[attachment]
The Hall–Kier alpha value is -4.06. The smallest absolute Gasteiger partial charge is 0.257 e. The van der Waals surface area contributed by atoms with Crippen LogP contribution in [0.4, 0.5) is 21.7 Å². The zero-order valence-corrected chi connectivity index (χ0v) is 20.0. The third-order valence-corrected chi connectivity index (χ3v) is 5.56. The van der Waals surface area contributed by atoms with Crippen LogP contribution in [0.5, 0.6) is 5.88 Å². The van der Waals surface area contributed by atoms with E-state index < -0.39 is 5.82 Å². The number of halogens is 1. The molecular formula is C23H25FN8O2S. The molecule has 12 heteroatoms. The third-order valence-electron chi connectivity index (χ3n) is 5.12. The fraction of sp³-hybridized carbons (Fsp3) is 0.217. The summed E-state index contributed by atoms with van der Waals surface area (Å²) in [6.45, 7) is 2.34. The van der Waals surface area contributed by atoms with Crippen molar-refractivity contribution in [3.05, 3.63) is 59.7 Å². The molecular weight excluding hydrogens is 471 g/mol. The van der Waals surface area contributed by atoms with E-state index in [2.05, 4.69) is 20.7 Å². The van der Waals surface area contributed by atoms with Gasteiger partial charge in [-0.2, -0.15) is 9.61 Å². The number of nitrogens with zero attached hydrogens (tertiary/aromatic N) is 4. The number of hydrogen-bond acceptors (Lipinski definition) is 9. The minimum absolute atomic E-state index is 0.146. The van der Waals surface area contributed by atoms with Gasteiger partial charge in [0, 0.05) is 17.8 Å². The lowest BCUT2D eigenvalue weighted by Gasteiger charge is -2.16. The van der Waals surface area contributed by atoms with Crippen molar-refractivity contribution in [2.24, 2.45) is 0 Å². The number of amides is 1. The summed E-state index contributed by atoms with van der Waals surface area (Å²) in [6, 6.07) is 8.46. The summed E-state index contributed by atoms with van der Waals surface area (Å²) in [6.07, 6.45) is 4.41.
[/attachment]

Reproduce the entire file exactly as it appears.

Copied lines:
The Hall–Kier alpha value is -4.06. The smallest absolute Gasteiger partial charge is 0.257 e. The van der Waals surface area contributed by atoms with Crippen LogP contribution in [0.4, 0.5) is 21.7 Å². The zero-order valence-corrected chi connectivity index (χ0v) is 20.0. The third-order valence-corrected chi connectivity index (χ3v) is 5.56. The van der Waals surface area contributed by atoms with Crippen LogP contribution in [0.5, 0.6) is 5.88 Å². The van der Waals surface area contributed by atoms with E-state index < -0.39 is 5.82 Å². The number of halogens is 1. The molecular formula is C23H25FN8O2S. The molecule has 12 heteroatoms. The third-order valence-electron chi connectivity index (χ3n) is 5.12. The fraction of sp³-hybridized carbons (Fsp3) is 0.217. The summed E-state index contributed by atoms with van der Waals surface area (Å²) in [6.45, 7) is 2.34. The van der Waals surface area contributed by atoms with Crippen molar-refractivity contribution in [3.05, 3.63) is 59.7 Å². The molecular weight excluding hydrogens is 471 g/mol. The van der Waals surface area contributed by atoms with E-state index in [2.05, 4.69) is 20.7 Å². The van der Waals surface area contributed by atoms with Gasteiger partial charge in [-0.2, -0.15) is 9.61 Å². The number of nitrogens with zero attached hydrogens (tertiary/aromatic N) is 4. The number of hydrogen-bond acceptors (Lipinski definition) is 9. The minimum absolute atomic E-state index is 0.146. The van der Waals surface area contributed by atoms with Gasteiger partial charge in [0, 0.05) is 17.8 Å². The lowest BCUT2D eigenvalue weighted by Gasteiger charge is -2.16. The van der Waals surface area contributed by atoms with Crippen molar-refractivity contribution in [2.24, 2.45) is 0 Å². The number of amides is 1. The summed E-state index contributed by atoms with van der Waals surface area (Å²) in [6, 6.07) is 8.46. The summed E-state index contributed by atoms with van der Waals surface area (Å²) in [6.07, 6.45) is 4.41.